# Markets: Irrational exuberance

*Source: DNA Money*Despite warnings from leading brokerages that most Indian stocks are expensive, the Sensex continues on its northward journey. Optimists who defend the rally say that the price-earnings valuation of the Sensex is only about 20 times currently, much lower than the peak valuations in earlier rallies. That may be true, but it also needs to be noted that the PE of the Sensex is pulled down by oil and metal stocks, which trade between 7 and 14 times trailing earnings. Excluding these stocks, the Sensex PE shoots up to 26 times. But what’s wrong with a high PE, one may ask, if earnings growth is going to keep pace? For instance, if a company trades at a PE of 30 times (stock price of Rs 300 and earnings per share of Rs 10) and its earnings are expected to grow at 30%, it’s said to have a fair valuation. In this case, the company has a price-earnings/growth (PEG) ratio of 1, and a PEG of 1 or below normally means that the valuation is not high. The problem with the PEG ratio, however, is that it normally takes a short-term view of earnings growth estimates. Most times, earnings estimates are available only for the next two years, and these figures are used while calculating the PEG ratio. What would be much more useful to know is how long earnings of the company need to grow by 30% to justify a PE of 30 times. It turns out that profit would have to grow by 30% for at least 9 years to justify a PE of 30 times. This calculation is based on the assumption that the company maintains its dividend payout at 25% of profit (in order to get an incremental return on equity of 40%) for the first 10 years. Beyond the 10th year, earnings growth is assumed to be 6%, in line with the expected growth in nominal GDP 10 years hence, and dividend payout is expected to increase to 88% (again, in order to get an incremental return on equity of 40%). The dividend receipts arrived at till perpetuity, when discounted assuming a cost of equity of 14%, gives a present value of Rs 332 if growth is taken at 30% for the first 10 years, slightly higher than the stock price of Rs 300. If the period for which growth in earnings is expected to be 30% is cut to nine years, the present value comes to Rs 286 (with other assumptions such as ROE remaining the same). The crux of all this is that a company which currently trades at a PE of 30 times and maintains a dividend payout of about 25%, must grow earnings by 30% for the next nine years. In other words, not only are the markets building in high growth expectations into stock prices, but earnings growth is being estimated at high levels for long period of time. The table alongside shows the Sensex stocks that currently have a price-earnings ratio of 30 times. Analysts point out that for some stocks like Wipro and TCS, earnings must grow by 25% each year for at least the next 16 years, in order to justify current valuations. It needs to be noted, finally, that the above calculation gives only a broad sense of earnings expectations being built in. In the case of specific companies, different results could throw up, depending on the ROE of the particular company and assumptions on dividend payout.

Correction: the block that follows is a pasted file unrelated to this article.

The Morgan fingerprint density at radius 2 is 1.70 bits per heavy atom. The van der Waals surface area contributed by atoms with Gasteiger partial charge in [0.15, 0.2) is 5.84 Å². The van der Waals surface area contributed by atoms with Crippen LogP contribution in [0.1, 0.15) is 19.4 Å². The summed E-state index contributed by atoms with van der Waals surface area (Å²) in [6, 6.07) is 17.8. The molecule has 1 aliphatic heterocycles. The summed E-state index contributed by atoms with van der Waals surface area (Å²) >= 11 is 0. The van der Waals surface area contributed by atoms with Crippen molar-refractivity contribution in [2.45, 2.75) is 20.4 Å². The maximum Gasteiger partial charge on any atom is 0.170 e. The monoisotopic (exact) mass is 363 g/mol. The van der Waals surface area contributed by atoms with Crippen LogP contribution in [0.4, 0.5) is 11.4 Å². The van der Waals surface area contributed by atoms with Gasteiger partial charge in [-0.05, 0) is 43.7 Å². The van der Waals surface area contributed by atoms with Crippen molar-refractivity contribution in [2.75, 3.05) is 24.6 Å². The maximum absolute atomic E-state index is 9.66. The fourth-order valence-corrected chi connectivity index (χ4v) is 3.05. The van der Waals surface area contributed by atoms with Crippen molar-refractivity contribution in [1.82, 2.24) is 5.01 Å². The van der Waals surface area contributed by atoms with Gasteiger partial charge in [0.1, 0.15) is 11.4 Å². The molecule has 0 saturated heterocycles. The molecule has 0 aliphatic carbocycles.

The strangest thing is - it is these smae stocks .. with a higher P/E which are going up... while stocks on a lower P/E even single digit PE are sagging.

Warm Rgds

Shankar

Posted by Shankar | 2:47 PM